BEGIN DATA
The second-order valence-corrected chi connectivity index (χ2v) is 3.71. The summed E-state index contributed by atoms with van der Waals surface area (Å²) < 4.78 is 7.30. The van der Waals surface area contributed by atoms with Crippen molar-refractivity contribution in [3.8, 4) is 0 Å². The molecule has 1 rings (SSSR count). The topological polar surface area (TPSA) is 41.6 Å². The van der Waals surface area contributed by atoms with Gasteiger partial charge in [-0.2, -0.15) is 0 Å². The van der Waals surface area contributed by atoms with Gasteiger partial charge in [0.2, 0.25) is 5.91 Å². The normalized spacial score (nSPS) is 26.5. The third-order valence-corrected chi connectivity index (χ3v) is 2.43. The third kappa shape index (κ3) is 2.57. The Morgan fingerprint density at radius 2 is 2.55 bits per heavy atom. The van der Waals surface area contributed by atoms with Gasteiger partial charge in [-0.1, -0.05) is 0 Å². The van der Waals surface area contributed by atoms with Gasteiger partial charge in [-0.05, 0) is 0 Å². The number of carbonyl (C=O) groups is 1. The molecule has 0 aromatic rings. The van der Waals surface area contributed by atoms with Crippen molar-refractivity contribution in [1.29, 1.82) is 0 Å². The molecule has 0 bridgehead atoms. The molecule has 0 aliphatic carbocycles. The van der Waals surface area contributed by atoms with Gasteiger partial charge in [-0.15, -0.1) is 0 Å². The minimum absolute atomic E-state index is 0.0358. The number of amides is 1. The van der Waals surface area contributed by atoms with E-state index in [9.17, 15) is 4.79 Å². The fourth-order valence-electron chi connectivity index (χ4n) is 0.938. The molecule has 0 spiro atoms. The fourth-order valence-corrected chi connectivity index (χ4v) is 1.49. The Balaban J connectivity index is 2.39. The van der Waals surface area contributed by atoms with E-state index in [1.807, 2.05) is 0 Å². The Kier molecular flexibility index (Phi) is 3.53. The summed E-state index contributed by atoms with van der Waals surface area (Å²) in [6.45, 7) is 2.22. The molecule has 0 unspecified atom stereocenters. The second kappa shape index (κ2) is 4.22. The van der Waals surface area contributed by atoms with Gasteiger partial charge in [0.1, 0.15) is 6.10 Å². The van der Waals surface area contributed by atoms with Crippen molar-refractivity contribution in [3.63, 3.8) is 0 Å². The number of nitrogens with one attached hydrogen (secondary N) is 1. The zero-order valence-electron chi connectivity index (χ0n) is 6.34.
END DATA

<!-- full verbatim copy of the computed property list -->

The second-order valence-corrected chi connectivity index (χ2v) is 3.71. The summed E-state index contributed by atoms with van der Waals surface area (Å²) < 4.78 is 7.30. The van der Waals surface area contributed by atoms with Crippen molar-refractivity contribution in [3.8, 4) is 0 Å². The molecule has 1 rings (SSSR count). The topological polar surface area (TPSA) is 41.6 Å². The van der Waals surface area contributed by atoms with Gasteiger partial charge in [-0.2, -0.15) is 0 Å². The van der Waals surface area contributed by atoms with Gasteiger partial charge in [0.2, 0.25) is 5.91 Å². The normalized spacial score (nSPS) is 26.5. The third-order valence-corrected chi connectivity index (χ3v) is 2.43. The third kappa shape index (κ3) is 2.57. The Morgan fingerprint density at radius 2 is 2.55 bits per heavy atom. The van der Waals surface area contributed by atoms with Gasteiger partial charge in [-0.1, -0.05) is 0 Å². The van der Waals surface area contributed by atoms with Gasteiger partial charge in [-0.05, 0) is 0 Å². The number of carbonyl (C=O) groups is 1. The molecule has 0 aromatic rings. The van der Waals surface area contributed by atoms with Crippen molar-refractivity contribution in [1.29, 1.82) is 0 Å². The molecule has 0 bridgehead atoms. The molecule has 0 aliphatic carbocycles. The van der Waals surface area contributed by atoms with Gasteiger partial charge in [-0.15, -0.1) is 0 Å². The minimum absolute atomic E-state index is 0.0358. The number of amides is 1. The van der Waals surface area contributed by atoms with E-state index in [9.17, 15) is 4.79 Å². The fourth-order valence-electron chi connectivity index (χ4n) is 0.938. The molecule has 0 spiro atoms. The fourth-order valence-corrected chi connectivity index (χ4v) is 1.49. The Balaban J connectivity index is 2.39. The van der Waals surface area contributed by atoms with E-state index in [1.807, 2.05) is 0 Å². The Kier molecular flexibility index (Phi) is 3.53. The summed E-state index contributed by atoms with van der Waals surface area (Å²) in [6.45, 7) is 2.22. The molecule has 0 unspecified atom stereocenters. The second kappa shape index (κ2) is 4.22. The van der Waals surface area contributed by atoms with Gasteiger partial charge in [0.1, 0.15) is 6.10 Å². The van der Waals surface area contributed by atoms with Crippen molar-refractivity contribution in [3.63, 3.8) is 0 Å². The number of nitrogens with one attached hydrogen (secondary N) is 1. The zero-order valence-electron chi connectivity index (χ0n) is 6.34.